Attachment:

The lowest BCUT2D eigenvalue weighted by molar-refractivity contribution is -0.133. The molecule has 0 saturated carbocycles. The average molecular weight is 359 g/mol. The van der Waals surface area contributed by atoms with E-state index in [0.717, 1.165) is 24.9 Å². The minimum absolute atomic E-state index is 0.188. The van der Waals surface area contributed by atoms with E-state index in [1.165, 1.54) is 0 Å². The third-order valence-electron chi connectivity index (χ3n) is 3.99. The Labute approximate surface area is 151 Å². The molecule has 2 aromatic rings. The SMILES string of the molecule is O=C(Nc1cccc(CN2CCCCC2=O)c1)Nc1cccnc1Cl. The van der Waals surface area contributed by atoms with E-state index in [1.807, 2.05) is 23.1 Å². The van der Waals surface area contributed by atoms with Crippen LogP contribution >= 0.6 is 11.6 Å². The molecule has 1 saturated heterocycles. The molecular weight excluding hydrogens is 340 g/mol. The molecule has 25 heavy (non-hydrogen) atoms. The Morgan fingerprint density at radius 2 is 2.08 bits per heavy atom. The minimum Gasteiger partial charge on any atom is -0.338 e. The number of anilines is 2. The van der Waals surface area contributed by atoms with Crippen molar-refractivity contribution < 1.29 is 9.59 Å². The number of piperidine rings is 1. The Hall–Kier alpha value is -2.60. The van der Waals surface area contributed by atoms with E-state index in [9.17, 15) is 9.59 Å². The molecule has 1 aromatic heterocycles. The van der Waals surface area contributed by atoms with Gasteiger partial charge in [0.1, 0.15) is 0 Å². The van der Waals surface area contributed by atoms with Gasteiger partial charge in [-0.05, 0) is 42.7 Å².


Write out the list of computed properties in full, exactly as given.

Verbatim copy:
The lowest BCUT2D eigenvalue weighted by molar-refractivity contribution is -0.133. The molecule has 0 saturated carbocycles. The average molecular weight is 359 g/mol. The van der Waals surface area contributed by atoms with E-state index in [0.717, 1.165) is 24.9 Å². The minimum absolute atomic E-state index is 0.188. The van der Waals surface area contributed by atoms with E-state index in [1.165, 1.54) is 0 Å². The third-order valence-electron chi connectivity index (χ3n) is 3.99. The Labute approximate surface area is 151 Å². The molecule has 2 aromatic rings. The SMILES string of the molecule is O=C(Nc1cccc(CN2CCCCC2=O)c1)Nc1cccnc1Cl. The van der Waals surface area contributed by atoms with E-state index in [1.807, 2.05) is 23.1 Å². The van der Waals surface area contributed by atoms with Crippen LogP contribution >= 0.6 is 11.6 Å². The molecule has 1 saturated heterocycles. The molecular weight excluding hydrogens is 340 g/mol. The molecule has 25 heavy (non-hydrogen) atoms. The Morgan fingerprint density at radius 2 is 2.08 bits per heavy atom. The minimum Gasteiger partial charge on any atom is -0.338 e. The number of anilines is 2. The van der Waals surface area contributed by atoms with Crippen molar-refractivity contribution < 1.29 is 9.59 Å². The number of piperidine rings is 1. The Hall–Kier alpha value is -2.60. The van der Waals surface area contributed by atoms with E-state index in [9.17, 15) is 9.59 Å². The molecule has 1 aromatic heterocycles. The van der Waals surface area contributed by atoms with Gasteiger partial charge in [0.1, 0.15) is 0 Å². The van der Waals surface area contributed by atoms with Gasteiger partial charge in [-0.05, 0) is 42.7 Å².